CONNECTIVITY to internet and mobile services is as important to regional Australians as roads and infrastructure, according to deputy Nationals leader Bridget McKenzie.
Senator McKenzie joined Nationals candidate for Bendigo East Gaelle Broad yesterday to double down on a recent announcement of a $25 million investment toward the Mobile Blackspot Program.
But federal member for Bendigo Lisa Chesters was quick to respond, saying the money was not new and instead came out of the $83 million committed to in stage three of the program.
Bendigo has not been a recipient of funding through the opening stages, and Ms McKenzie said the blackspot program is geared toward areas that have so little coverage that calls can’t be made in emergency situations.
“If there’s significant blackspots in Bendigo and there’s an identified need I’d encourage those communities and those people and places to put their application forward,” she said.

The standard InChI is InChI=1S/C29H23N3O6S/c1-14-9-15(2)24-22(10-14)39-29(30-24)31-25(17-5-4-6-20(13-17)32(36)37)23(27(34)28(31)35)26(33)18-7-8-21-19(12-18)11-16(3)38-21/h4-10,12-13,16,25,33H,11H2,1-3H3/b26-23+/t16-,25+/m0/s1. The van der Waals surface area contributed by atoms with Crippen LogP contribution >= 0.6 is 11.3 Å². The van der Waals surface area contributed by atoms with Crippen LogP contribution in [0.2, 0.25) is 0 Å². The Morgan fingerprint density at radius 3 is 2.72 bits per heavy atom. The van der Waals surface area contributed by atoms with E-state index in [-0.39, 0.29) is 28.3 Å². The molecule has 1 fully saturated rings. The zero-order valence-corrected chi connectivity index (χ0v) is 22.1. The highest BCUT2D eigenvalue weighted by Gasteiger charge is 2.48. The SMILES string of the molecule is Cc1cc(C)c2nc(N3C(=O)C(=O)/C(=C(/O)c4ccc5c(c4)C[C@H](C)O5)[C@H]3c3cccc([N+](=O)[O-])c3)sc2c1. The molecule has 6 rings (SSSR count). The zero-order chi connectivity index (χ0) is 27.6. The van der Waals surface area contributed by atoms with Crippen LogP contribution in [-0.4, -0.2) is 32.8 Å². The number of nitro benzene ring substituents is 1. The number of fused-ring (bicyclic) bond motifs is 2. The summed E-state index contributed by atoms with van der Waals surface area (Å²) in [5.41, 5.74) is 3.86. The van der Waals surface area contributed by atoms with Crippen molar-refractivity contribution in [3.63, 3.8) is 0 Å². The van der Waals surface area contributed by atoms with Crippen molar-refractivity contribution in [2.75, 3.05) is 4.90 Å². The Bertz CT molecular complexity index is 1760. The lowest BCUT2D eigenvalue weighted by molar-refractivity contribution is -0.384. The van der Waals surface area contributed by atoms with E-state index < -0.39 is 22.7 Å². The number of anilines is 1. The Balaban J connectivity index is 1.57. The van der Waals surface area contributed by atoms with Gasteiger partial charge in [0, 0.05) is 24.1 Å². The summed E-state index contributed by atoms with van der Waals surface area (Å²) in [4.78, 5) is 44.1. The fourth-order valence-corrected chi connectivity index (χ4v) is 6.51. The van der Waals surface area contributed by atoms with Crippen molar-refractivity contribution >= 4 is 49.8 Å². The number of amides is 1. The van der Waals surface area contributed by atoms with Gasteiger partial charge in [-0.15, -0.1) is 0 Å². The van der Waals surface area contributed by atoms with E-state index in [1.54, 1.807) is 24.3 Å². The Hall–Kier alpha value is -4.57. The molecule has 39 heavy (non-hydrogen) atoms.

“But when you’re looking at, as a government, trying to connect communities that have no wi-fi, that can’t make a phone call when a fire comes through.
“Where we’re looking at somewhere like Bendigo, you have access to broadband and can make a phone call in any street I’ve been in, I think you’d understand where we want to try and put that federal government money.”
Wi-fi on trains was also on the agenda, with Ms Broad questioning the state government’s recent push to install wireless internet on V/Line trains.
“We keep hearing that it’s coming and it’s no surprise that with an election in November that the state government has said ‘yes we’ll get that mobile connectivity on carriages before the end of this year,’” Ms Broad said.